Many famous conductors began their musical careers as instrumentalists. This gives them the advantage of knowing exactly what an orchestral musician expects of a conductor.
It was the conductor Guiseppe Sinopoli, who sadly died much too young, who encouraged Pierre Pichler in his desire to conduct as well. The famous Italian maestro led the International Orchestral Institute of the Vienna Philharmonic, which performed in the Great Hall of the Vienna Musikverein, when he suggested to the still-teenaged solo clarinetist during rehearsals for Brahms’s Fourth Symphony that he consider studying the art of orchestral conducting due to his exceptional musical talent and charisma. Sinopoli could hardly have known that this was Pichler’s very goal.
Although Pierre Pichler already knew very well as a child that he wanted to become a conductor, he was initially so thrilled by his grandfather’s activities as a clarinetist and kapellmeister that he wanted him to teach him to play the clarinet already at age eight. He turned out to be gifted enough not only to go on to win all pertinent competitions, but also to be admitted to the solo clarinet class of the solo clarinetist of the Vienna Philharmonic, Peter Schmidl, at the University of Music and Performing Arts Vienna, at the age of only fifteen. Barely two years later, Pichler was already called upon to play in the orchestra of the Vienna State Opera, with such success that, in addition to many opera performances, he soon performed innumerable concerts and tours with the Vienna Philharmonic (including Japan, USA and South America). At age nineteen, he was invited to participate in the Pacific Music Festival, founded by Leonard Bernstein. It thus became possible for him to observe the great art of conducting up close early on, from performing under the baton of the top maestros (Sir Simon Rattle, Seiji Ozawa, Zubin Mehta, Mariss Jansons, Riccardo Muti, Nikolaus Harnoncourt, Pierre Boulez, Christian Thielemann, Giuseppe Sinopoli, Lorin Maazel and Christoph Eschenbach).
Nonetheless, he remained true to his primary instrument and completed his studies at the University of Music and Performing Arts Vienna with unanimous distinction. In addition to his performances as soloist and chamber musician (CD recording The Art of the Clarinet with Peter Schmidl on Naxos), he was regularly invited to perform as soloist with all the Viennese orchestras and numerous major international ensembles (Malaysian Philharmonic Orchestra, Mahler Chamber Orchestra, Staatskapelle Dresden, Frankfurt Radio Symphony). Pichler was employed as solo clarinetist at the Graz Opera.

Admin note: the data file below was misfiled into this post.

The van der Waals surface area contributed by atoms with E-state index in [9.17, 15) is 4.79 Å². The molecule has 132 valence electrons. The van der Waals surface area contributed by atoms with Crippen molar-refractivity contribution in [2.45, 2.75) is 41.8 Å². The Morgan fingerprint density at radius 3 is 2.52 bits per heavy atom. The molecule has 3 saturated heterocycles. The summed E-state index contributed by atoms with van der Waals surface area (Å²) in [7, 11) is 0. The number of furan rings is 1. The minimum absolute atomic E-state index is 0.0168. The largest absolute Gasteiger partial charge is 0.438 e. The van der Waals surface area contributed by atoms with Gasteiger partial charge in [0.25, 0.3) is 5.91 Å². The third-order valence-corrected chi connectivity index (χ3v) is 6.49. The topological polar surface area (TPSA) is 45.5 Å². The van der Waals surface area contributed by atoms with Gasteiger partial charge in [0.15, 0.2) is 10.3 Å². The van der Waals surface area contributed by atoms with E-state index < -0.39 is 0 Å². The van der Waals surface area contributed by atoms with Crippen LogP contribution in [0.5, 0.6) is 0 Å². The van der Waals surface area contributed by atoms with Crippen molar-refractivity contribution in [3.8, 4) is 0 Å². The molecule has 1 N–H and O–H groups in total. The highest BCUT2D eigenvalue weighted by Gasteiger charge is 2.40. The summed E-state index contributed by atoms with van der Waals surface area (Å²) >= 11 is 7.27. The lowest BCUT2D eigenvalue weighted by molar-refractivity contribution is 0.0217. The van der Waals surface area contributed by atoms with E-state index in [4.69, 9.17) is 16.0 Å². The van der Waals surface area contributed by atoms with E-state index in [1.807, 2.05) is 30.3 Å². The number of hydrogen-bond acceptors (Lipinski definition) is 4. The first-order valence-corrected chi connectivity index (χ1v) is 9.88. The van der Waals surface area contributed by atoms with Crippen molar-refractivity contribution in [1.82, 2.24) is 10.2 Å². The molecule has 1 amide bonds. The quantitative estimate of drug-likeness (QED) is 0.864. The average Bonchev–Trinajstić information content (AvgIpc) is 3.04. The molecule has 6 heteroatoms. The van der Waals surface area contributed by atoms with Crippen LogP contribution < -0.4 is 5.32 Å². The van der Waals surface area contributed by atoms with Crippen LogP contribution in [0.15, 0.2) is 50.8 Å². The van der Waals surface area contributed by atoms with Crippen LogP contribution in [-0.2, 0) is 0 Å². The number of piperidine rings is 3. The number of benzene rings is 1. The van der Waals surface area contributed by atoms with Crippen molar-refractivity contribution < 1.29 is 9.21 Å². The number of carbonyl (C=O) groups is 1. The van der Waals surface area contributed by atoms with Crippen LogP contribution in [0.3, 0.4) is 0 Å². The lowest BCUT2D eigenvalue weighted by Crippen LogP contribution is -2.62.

Upon the suggestion of the renowned clarinetist Alfred Prinz, he also performed as soloist at Ohio State University in Columbus and Indiana University in Bloomington. In the Malaysian Orchestra, where he was solo clarinetist from 2013 to 2015, his playing was viewed as rather sensational: With its German system and completely different tone color, the Viennese clarinet had up to then been considered irreconcilable with the internationally used Böhm clarinets, yet Pichler helped to dispel this prejudice.
Inspired by his work with great maestros and mindful of Sinopoli’s vote of confidence, Pierre Pichler studied the craft of conducting in masterclasses with Prof. Uros Lajovic, student of the legendary Hans Swarowsky, as well as with the renowned conducting pedagogue Jorma Panula. From 2016 to 2019, Pierre Pichler worked as musical assistant to Philippe Jordan, who demonstrated his confidence in him by entrusting him with conducting rehearsals of the Wiener Symphoniker (Vienna Symphony Orchestra). Then came corona and later the Russia crisis, which brought to an end his close collaboration with the politically divisive yet undoubtedly great
conductor Valery Gergiev.
In recent years he has been increasingly active as a conductor, directing, for example, a new production of Mozart’s opera The Magic Flute and The Marriage of Figaro at the Tirana Opera. He conducted the gala concert for Mozart’s birthday at the Estates Theatre in Prague with the orchestra of the Prague National Theatre. In the 2021–2022 season, Pierre Pichler was invited to conduct numerous concerts in Canada, Czechia, German and Japan. Recently his collaboration with members of the Berlin Philharmonic has intensified, including with solo clarinetist Wenzel Fuchs and horn player Andrej Zust, whom he accompanied in several concerts with different orchestras playing Richard Strauss’s First Horn Concerto.
Pichler has a broad range of interests. He promotes contemporary composers, whose works he incorporates into his repertoire. He also ardently supports young listeners, believing that youth should be gently introduced to classical music, which is slowly disappearing from today’s educational system. It was for this reason that he created a concert series for children in 2021 with the orchestra he founded, Musica Iuvenum Wien, tailored to the needs and capabilities of young listeners between four and twelve years of age. These children’s concerts include Sergei Prokofiev’s Peter and the Wolf and the lives of W. A. Mozart, Ludwig van Beethoven, Franz Schubert, Johannes Brahms and Gustav Mahler, incorporated into a story moderated by the conductor.
Pierre Pichler is a highly versatile concert and opera conductor. His repertoire is broad, encompassing works of the Viennese Classical and Romantic eras, music of the Strauss dynasty, the Second Viennese School, through to contemporary music.
Text: Rupert Schöttle